Sunday, February 8 Sunday wasn't my best day. A couple of days earlier I had stubbed my toe and it was really giving me problems. It had become quite swollen and I could barely walk. But we had been in Hawaii for our fourth day already and hadn't gotten around to checking out the Waikiki strip, visited my grandparents' graves, or gone to Pearl Harbor yet. Plus, it was Pro Bowl Sunday and the night before Richard and Jerry told us that the Pro Bowl NEVER sells out and we could probably get tickets if we wanted to go. The thought of doing ANY of that with my foot hurting like it did just made me want to stay in my room.
We headed over to Ala Moana for a bite to eat. Bryan and Jenny went off to get their own breakfast, Karen went over to Zippy's to get herself a plate lunch, and as for me, it was a third straight day of Arby's. Mmmm. Those Arby Melts are sooo good. I could eat Arby's every day of my life and I'd never complain.
I met up with Karen at Zippy's. While I was in there a saw a guy wearing a t-shirt protesting a proposed BSL bill. BSL is short for Breed Specific Legislation. It basically refers to any law that targets specific dog breeds, Pit Bulls to be exact. As most of you know I have become a passionate defender of the much maligned Pit Bull. I had to have one of those shirts for myself. I walked up to the guy and asked him where he got it and he informed me that there was a protest across the street in Ala Moana park. I had to check this out.
As we entered the park we saw large groups of people wearing the same t-shirt. What a great opportunity to not just network with some Pit Bull defenders, but to actually meet some face-to-face. I noticed two groups of tents. I walked to the closer group. I talked to some people about the proposed BSL bill, signed a petition, looked at some homemade signs showing pictures of little kids smiling and playing with their Pit Bulls. No one had any t-shirts left, but I felt good having met with them.
That good feeling went away as I approached the second group. One of the tents had a banner that showed two large angry-looking Pit Bulls with a giant set of brass knuckles, another boasted "Power Pit Kennels". There was an event poster that looked more like a fight card than anything else. My heart began to sink. Reality was starting to dawn on me. They were, at the very least, breeders, if not worse.
Believe it or not, breeders do more harm than any other group of people, even dog fighters. While thousands of homeless dogs wait to be adopted in shelters these people choose to breed their dogs, adding to the already overinflated number of dogs in this country that have no permanent home of their own. Consider this, if you were looking to add a dog to your home and had a choice between some unwanted stray at the pound and an adorable little baby puppy from a breeder, who could resist the puppy? That poor shelter dog doesn't stand a chance. It's just not right.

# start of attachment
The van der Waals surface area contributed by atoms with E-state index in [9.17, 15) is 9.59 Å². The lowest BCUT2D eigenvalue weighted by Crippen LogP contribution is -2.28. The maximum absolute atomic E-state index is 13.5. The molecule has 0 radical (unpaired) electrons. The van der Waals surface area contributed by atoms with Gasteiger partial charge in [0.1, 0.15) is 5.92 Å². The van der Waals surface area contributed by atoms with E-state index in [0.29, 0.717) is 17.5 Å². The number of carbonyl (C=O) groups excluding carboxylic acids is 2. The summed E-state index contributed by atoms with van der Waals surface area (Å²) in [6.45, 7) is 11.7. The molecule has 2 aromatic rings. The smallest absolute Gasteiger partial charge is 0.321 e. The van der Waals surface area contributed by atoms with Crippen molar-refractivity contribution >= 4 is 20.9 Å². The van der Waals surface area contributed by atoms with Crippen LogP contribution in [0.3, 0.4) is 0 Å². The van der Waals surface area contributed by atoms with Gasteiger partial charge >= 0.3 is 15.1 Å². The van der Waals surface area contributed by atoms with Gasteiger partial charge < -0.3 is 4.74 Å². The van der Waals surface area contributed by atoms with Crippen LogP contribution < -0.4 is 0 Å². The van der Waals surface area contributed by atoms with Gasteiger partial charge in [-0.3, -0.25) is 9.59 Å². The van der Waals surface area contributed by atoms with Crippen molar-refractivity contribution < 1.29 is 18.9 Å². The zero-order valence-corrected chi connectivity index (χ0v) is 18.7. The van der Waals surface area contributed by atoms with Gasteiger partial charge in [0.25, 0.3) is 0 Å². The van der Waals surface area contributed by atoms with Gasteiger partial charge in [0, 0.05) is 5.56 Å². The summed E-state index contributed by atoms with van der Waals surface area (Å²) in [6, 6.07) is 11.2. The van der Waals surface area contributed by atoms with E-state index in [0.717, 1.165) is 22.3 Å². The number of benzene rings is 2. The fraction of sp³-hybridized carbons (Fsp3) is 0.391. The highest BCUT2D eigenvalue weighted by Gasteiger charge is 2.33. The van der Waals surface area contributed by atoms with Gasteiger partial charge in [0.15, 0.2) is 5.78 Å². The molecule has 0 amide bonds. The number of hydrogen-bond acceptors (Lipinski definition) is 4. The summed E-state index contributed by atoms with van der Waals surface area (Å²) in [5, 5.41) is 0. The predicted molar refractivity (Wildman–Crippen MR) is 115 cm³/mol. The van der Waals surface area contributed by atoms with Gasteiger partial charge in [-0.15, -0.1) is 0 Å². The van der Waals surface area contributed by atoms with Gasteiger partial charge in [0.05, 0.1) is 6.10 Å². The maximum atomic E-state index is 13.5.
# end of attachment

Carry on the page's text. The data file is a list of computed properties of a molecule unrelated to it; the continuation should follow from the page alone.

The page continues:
I walked back to the first group of tents feeling a sense of outrage. I asked one of the nice ladies, "Are those BREEDERS over there?" Her answer floored me, "We're pretty much all breeders." I was stunned.
"But why breed when there are so many great dogs in shelters already?" I asked her.
"Well, people that buy from breeders are looking for certain qualities." Certain qualities. I couldn't go on any further but I would have loved to have heard what her answer would have been. What qualities? Like the ability to fight another dog? I walked away bewildered. Could I be fighting on the same side as dog fighters and breeders? It seemed like that could actually be the case. It was a very disappointing experience.
We parked at the other end of Waikiki and were finally going to explore the Waikiki strip. But now my foot was absolutely killing me. Bryan drove me back to the hotel while Karen and Jenny hit the strip. Karen's friend Dana who just came back from Hawaii herself had recommended a burger joint on Waikiki so she and Jenny had themselves a drink there. Karen said they'd had a good time there and they had gotten a little bonding session in, too.
We had planned to take Mom out to dinner that night, but it turned into a family get together at a Korean barbeque. It was one of those places I'd like to frequent more often if I knew where to find them. They put a hot plate in the center of the table. You go up to the buffet bar and get various kinds of raw meat and cook it yourself at the table. It was very good. It was filling. But probably the best part of the evening was that we got to spend some time with our cousins that we see far too little of.